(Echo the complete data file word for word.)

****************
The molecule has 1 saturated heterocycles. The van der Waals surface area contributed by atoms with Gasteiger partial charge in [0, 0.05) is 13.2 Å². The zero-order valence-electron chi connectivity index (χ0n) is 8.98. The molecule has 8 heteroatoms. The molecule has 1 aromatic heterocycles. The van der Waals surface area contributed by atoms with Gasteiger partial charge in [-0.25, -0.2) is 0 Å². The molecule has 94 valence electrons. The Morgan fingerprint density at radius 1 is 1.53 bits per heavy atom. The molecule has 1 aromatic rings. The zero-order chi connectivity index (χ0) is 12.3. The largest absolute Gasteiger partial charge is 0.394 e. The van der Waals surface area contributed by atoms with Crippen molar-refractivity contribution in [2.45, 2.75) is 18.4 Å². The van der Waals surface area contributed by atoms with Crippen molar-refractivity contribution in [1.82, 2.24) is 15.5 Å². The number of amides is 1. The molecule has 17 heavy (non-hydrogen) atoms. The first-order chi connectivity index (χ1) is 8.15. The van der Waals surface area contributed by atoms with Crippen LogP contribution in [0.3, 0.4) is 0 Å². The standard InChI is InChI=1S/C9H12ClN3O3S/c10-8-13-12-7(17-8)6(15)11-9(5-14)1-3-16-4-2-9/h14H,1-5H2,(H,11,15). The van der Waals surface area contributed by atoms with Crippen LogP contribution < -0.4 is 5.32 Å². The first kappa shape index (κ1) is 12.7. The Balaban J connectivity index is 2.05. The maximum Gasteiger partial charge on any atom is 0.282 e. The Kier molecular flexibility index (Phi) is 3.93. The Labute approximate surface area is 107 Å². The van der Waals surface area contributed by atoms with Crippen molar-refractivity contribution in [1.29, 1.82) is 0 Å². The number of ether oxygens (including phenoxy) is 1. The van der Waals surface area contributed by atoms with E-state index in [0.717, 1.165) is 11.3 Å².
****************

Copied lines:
The molecule has 1 saturated heterocycles. The van der Waals surface area contributed by atoms with Gasteiger partial charge in [0, 0.05) is 13.2 Å². The zero-order valence-electron chi connectivity index (χ0n) is 8.98. The molecule has 8 heteroatoms. The molecule has 1 aromatic heterocycles. The van der Waals surface area contributed by atoms with Gasteiger partial charge in [-0.25, -0.2) is 0 Å². The molecule has 94 valence electrons. The Morgan fingerprint density at radius 1 is 1.53 bits per heavy atom. The molecule has 1 aromatic rings. The zero-order chi connectivity index (χ0) is 12.3. The largest absolute Gasteiger partial charge is 0.394 e. The van der Waals surface area contributed by atoms with Crippen molar-refractivity contribution in [2.45, 2.75) is 18.4 Å². The van der Waals surface area contributed by atoms with Crippen molar-refractivity contribution in [1.82, 2.24) is 15.5 Å². The number of amides is 1. The molecule has 17 heavy (non-hydrogen) atoms. The first-order chi connectivity index (χ1) is 8.15. The van der Waals surface area contributed by atoms with Crippen LogP contribution in [0.3, 0.4) is 0 Å². The standard InChI is InChI=1S/C9H12ClN3O3S/c10-8-13-12-7(17-8)6(15)11-9(5-14)1-3-16-4-2-9/h14H,1-5H2,(H,11,15). The van der Waals surface area contributed by atoms with Crippen LogP contribution < -0.4 is 5.32 Å². The first kappa shape index (κ1) is 12.7. The Balaban J connectivity index is 2.05. The maximum Gasteiger partial charge on any atom is 0.282 e. The Kier molecular flexibility index (Phi) is 3.93. The Labute approximate surface area is 107 Å². The van der Waals surface area contributed by atoms with Crippen molar-refractivity contribution in [1.29, 1.82) is 0 Å². The number of ether oxygens (including phenoxy) is 1. The van der Waals surface area contributed by atoms with E-state index in [0.717, 1.165) is 11.3 Å².